POST PRESENCE: If you want to drive to the basket, you’ve got to get past LSU center Faustine Aifuwa

LSU senior Faustine Aifuwa has a chance this season to become the first LSU player, men or women, to lead the team in blocked shots for four consecutive seasons.

LSU’s Faustine Aifuwa has heard the talk and seen the accounts.

When conservation shifts to the truly elite centers in the Southeastern Conference and even nationally Aifuwa – a 6-foot-6 senior – would love nothing more than to change the trajectory of her name in much the same manner by becoming one of the school’s best shot blockers.

Aifuwa aspires to put it all together in her final season at LSU and become an all-around player that would give the Tigers a dominant low-post scorer to complement her defensive skills. It’s a development that would have a profound impact on her team’s success and her long-range objectives of becoming a first team All-SEC selection and WNBA draft choice.

“I want to be in that conversation with the best bigs,” said Aifuwa, who will make her 74th and 75th career starts this weekend in Las Vegas when the Tigers open the 2020-21 season against BYU and West Virginia. “I feel like I’m one of the best bigs in the country, but I have to put the work in. I can’t be all the talk and not show it on the court. That’s my mission this season. To really come out with a bang and show that I’m one of the best bigs in the country and put my name in the conversation.”

Aifuwa began that process by eschewing the WNBA Draft, returning to school and finishing her degree in Kinesiology Human Movement.

She’s clearly motivated to enjoy a breakthrough final season that would impact both the success of her team and pave a clear path up the WNBA draft boards.

“I wasn’t sure if I was going to stay or go,” said Aifuwa, a native of Dacula, Ga. “It was kind of back and forth. I realized I still haven’t perfected my game the way I wanted to and there’s another whole level I can tap into. There’s still some unfinished business that I still want to finish out with my team.

“There are things I want to do like go to the (NCAA) tournament which was unfortunately taken away from us because of COVID. We haven’t won the SEC tournament. I want to get those and have those accolades before I leave.”

LSU women’s basketball coach Nikki Fargas is appreciative for the return of Aifuwa – her tallest player and only true center – to anchor the Tigers front court.

“She is going to be one of those players that can dominate the league,” Fargas said. “I like the fact she’s one of the best post players in the country, not only in our league. She’s one of the best rebounding shot blockers, has a nice touch around the basket. We’ve got to get her ready for the next level.”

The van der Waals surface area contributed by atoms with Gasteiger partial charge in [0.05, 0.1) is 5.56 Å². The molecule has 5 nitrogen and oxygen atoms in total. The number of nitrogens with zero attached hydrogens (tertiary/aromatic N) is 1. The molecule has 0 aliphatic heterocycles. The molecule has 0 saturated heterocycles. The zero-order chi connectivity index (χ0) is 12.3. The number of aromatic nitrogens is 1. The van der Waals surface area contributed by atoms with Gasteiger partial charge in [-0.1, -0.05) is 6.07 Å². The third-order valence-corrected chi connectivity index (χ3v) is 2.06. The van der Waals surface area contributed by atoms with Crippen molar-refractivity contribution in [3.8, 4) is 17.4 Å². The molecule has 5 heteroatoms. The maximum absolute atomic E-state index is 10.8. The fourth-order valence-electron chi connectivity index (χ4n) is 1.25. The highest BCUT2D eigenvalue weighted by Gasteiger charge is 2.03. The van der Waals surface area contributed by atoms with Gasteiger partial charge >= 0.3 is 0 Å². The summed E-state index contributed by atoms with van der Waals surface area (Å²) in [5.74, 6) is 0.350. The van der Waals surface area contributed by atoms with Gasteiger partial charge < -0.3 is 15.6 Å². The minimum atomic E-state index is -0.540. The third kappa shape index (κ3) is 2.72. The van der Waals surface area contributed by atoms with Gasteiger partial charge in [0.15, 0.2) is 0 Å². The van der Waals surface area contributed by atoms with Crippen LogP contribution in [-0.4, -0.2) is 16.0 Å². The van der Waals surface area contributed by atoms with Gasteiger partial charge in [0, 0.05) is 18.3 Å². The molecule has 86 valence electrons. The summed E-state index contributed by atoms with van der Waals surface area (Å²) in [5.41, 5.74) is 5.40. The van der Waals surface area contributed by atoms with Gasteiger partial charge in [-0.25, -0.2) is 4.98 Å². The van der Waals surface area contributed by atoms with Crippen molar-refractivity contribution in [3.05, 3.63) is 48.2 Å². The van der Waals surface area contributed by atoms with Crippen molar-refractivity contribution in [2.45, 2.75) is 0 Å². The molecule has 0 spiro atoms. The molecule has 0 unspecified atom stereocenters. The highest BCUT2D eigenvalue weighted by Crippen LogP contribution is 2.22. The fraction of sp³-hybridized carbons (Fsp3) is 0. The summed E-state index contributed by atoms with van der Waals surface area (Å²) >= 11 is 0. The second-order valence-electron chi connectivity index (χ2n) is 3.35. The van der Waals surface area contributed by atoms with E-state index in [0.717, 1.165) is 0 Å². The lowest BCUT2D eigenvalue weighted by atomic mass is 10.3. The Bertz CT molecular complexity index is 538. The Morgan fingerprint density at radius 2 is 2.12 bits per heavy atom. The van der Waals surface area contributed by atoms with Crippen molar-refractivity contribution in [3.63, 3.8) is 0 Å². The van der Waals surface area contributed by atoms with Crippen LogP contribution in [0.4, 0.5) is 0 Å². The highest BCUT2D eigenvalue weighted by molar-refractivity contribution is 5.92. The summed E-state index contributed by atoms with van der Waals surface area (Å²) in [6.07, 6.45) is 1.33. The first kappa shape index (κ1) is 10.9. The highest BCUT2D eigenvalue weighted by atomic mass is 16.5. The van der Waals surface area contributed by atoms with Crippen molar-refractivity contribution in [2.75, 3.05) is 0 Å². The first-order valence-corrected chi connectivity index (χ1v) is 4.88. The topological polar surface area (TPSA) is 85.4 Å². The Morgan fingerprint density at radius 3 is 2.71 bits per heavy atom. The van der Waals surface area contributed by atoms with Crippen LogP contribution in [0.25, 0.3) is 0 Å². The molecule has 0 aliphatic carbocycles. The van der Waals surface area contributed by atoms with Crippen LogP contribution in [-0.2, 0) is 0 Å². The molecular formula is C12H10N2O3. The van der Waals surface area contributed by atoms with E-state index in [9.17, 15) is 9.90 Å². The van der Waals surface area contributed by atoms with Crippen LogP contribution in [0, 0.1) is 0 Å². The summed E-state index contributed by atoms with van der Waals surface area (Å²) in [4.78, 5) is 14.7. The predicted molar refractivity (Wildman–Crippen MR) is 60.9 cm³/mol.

Aifuwa’s LSU career started with a knee injury that sidelined her as a true freshman in 2016-17. But she discovered as she was rehabbing that sitting, watching and absorbing college basketball without the pressure of immediately playing was beneficial.

She noticed college play was much more physical than high school where she simply towered over most opponents in becoming Dacula (Ga.) High’s ranking No. 1 in career rebounds with 1,203 and in career blocks with 496.

And she also gradually learned during her first couple of years at LSU she needed post moves like a drop step as she began facing opponents taller than her.

But even after starting 73 games as a Tiger, Aifuwa understands she has to add layers to her skill set every off-season.

This past summer and during the preseason, she concentrated on expanding her shooting range to the 3-point line because she missed the only attempt of her college career last year.

Aifuwa started in all 30 of her team’s games last season and experienced career highs in scoring (10.9), rebounding (7.9) and blocked shots (63).

She scored in double figures 18 times, highlighted by a season-high 20 points against Auburn, to go along with five double-doubles. She was voted the team’s co-Most Improved Player and selected to the SEC’s All-Defensive team.

Those numbers pale in comparison to the expectations Aifuwa has established for her final year.

“To average a double-double, I’m not accepting anything less for myself,” said Aifuwa, who’s averaged 8.6 points and 6.5 rebounds and shot nearly 46 percent in her career. “I’m going to still try and make the all-defensive team, try to be the Defensive Player of the Year and become first team (All-SEC).

“I have a lot of goals for myself, but I know that I can do it. I want to be that glue that holds the team together and brings that consistency. That would take us really far this season.”

Aifuwa also has a couple of superlatives in sight that would create a legacy upon the completion of her career.

She already ranks 20th on the school’s career rebounding list (562) with a chance of moving into the Top 10 in which she’s already ranked third in blocked shots (151). She needs 49 more blocks to become only the program’s second player to achieve 200 blocks behind career leader Sylvia Fowles (321).

Also, Aifuwa has a chance to become the first LSU player, men or women, to lead the team in blocked shots for four consecutive seasons.

There’s also the unfinished business of playing in an NCAA tournament game.

She got no playing time as a redshirt freshman in 2017-18 when LSU lost in the first round to Central Michigan. Last season, the 20-10 Tigers were primed to receive a bid when the COVID-19 panic cancelled the NCAA tourney.

“The biggest thing is to improve my game as much as I can and that starts in practice,” Aifuwa said. “I’m trying to give it 110 percent in practice so when it comes to the game it’s just another day and I can showcase what I have.” 

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William Weathers

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